Nashville Scene’s Country Critics’ Poll

 

The results of the Nashville Scene’s Annual Country Critics’ Poll hit this week. Thanks to Geoffrey Himes for all the work of inviting/organizing/tabulating/writing/publishing. Participants have been sharing their ballots. Here’s a chunk of mine.
TOP TEN COUNTRY ALBUMS OF 2018:
 
Kacey Musgraves – Golden Hour
Pistol Annies – Interstate Gospel 
Ashley McBryde – Girl Going Nowhere
Ashley Monroe – Sparrow
Amy Rigby – The Old Guys 
Dave Alvin & Jimmie Dale Gilmore – Downey To Lubbock
Doug Paisley – Starter Home 
Lori McKenna – The Tree 
Amanda Shires – To The Sunset 
Becky Warren – Undesirable
TOP TEN COUNTRY SINGLES:
 
1. Pistol Annies – Got My Name Changed Back
2. Ruston Kelly – Dying Star
3. Kacey Musgraves – Space Cowboy
4. Jason Aldean – Memory Drowns the Whiskey 
5. Midland – Burn Out 
6. Cam – Diane 
7. Joshua Headey – Mr Jukebox 
8.  Morgan Wallen – Up Down 
9.  Ashley McBryde – A Little Dive Bar in Dahlonega
10. Kane Brown – Lose It 
 
COUNTRY MUSIC’S THREE BEST MALE VOCALISTS:
 
1.  Eric Church
2.  Kane Brown 
3. Sturgill Simpson 
 
COUNTRY MUSIC’S THREE BEST FEMALE VOCALISTS:
 
1. Ashley McBryde
2. Miranda Lambert 
3. Margo Price 
 
COUNTRY MUSIC’S THREE BEST LIVE ACTS:
 
1.  Ashley McBryde
2.  Sturgill Simpson 
3. Margo Price 
 
COUNTRY MUSIC’S THREE BEST SONGWRITERS:
 
1.  Ashley McBride
2.  Kacey Musgraves
3.  Lori McKenna 

 

The last quarter of the year was dedicated to letting ‘Interstate Gospel’ pump through the earbuds while heading home from work on the F train to Brooklyn. Harried is as harried does, and but as isolated phrases like “recreational percocet,” “break him in good tonight” or “fool enough to lose the crown,” got visually pasted on my fellow straphangers, the textures of the songs (and their sentiments) became more and more red-blooded. Disappointment is always lurking in the trio’s stuff, and ultimately, if Pistol Annies reminds me of any other act, it’s the Flatlanders. Wonderfully viable on her own, each Annie has a POV that likes to keep a hankie ready for tears even when she’s whooping it up. When they join forces (like Ely/Gilmore/Hancock), that POV gets extrapolated and the emotions in play become more and more palpable. From “Got My Name Changed Back” to “When I Was His Wife” I liked the fact that I couldn’t figure out whether to laugh to keep from crying or cry to keep from laughing – praying all the while that kind of emotional turmoil never comes my way.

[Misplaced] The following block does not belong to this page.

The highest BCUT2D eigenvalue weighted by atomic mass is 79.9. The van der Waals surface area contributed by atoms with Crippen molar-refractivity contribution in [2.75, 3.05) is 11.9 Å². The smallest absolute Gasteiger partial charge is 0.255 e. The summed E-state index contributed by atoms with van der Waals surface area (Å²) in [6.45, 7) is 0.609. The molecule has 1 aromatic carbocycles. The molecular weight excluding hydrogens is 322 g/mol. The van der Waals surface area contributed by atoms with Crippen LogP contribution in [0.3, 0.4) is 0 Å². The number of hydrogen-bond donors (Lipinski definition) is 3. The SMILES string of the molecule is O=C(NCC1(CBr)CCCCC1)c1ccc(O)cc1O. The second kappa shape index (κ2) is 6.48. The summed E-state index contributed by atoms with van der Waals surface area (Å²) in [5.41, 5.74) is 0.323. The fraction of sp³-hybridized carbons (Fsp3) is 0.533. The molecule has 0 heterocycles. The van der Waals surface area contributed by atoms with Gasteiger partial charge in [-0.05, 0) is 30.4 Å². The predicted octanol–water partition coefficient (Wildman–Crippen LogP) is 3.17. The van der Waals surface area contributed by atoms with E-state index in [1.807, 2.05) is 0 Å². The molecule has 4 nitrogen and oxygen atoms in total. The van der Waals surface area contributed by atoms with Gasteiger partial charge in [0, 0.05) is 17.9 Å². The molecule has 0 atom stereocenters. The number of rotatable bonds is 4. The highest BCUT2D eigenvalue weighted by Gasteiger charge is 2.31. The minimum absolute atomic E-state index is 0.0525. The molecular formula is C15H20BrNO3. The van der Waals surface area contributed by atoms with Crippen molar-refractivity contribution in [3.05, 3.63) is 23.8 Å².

Leave a Reply

Fill in your details below or click an icon to log in:

WordPress.com Logo

You are commenting using your WordPress.com account. Log Out /  Change )

Google photo

You are commenting using your Google account. Log Out /  Change )

Twitter picture

You are commenting using your Twitter account. Log Out /  Change )

Facebook photo

You are commenting using your Facebook account. Log Out /  Change )

Connecting to %s